Her heart…Oksana pressed her hand against her ribs, just to the left of her sternum, and felt a thud inside her chest. Yes, she supposed it was still there. Then why did she feel broken, so broken that all the king’s horses and all the king’s men couldn’t put her back together again?

“I’m not saying the hurt isn’t real, but you must realize that you can’t find all of your solutions in a place like Borneo. Some people come wandering in here thinking that and never find their way back out,” Sunny squinted into the rain. “I’m sorry you were so lost that you had to travel thousands of miles away to find yourself here. But you have to keep going. Go back.”

“Don’t apologize. It’s not your fault.” Oksana had been broken the moment she had lost the few people who had believed in her. No, it went beyond that. The moment she had gone to the memorial service and let in words that accused her of writing this tragedy. Words that eroded herself and her aspirations down to nothing. Who did she think she was? How could she leave so early? It was the moment she gave her pen away and taped up a box of her dreams.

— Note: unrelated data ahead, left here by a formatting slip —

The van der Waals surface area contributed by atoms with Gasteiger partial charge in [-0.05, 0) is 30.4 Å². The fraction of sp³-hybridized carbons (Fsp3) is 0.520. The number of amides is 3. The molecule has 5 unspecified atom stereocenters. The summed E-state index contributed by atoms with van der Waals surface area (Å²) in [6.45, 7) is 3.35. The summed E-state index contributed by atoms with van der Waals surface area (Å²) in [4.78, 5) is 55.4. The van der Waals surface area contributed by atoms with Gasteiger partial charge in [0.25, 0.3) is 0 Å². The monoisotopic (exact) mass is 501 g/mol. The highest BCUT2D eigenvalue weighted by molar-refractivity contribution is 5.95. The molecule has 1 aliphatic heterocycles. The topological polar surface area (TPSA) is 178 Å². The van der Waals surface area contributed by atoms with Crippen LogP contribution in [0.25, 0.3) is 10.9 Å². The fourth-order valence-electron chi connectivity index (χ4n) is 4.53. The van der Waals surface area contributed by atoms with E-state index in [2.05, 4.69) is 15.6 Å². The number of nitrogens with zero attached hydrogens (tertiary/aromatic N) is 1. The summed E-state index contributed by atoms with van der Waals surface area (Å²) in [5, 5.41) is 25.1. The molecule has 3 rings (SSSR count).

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“God, I’m so tired,” she said, tasting salt in the rivulets that crossed her face and ran across her lips. “I can’t go back there. Please don’t make me go back there.”

“You’re still looking at it all wrong, you see? You can be stepped on but there will always be people complaining that you’re not flat enough. You can show your ugliest side and some people will still support you unconditionally. Only the latter really matter.”

“I should have been there though,” Oksana said, and her eyes filled with sorrow. “I wasn’t there for them that night. Even when they’ve always been there for me.”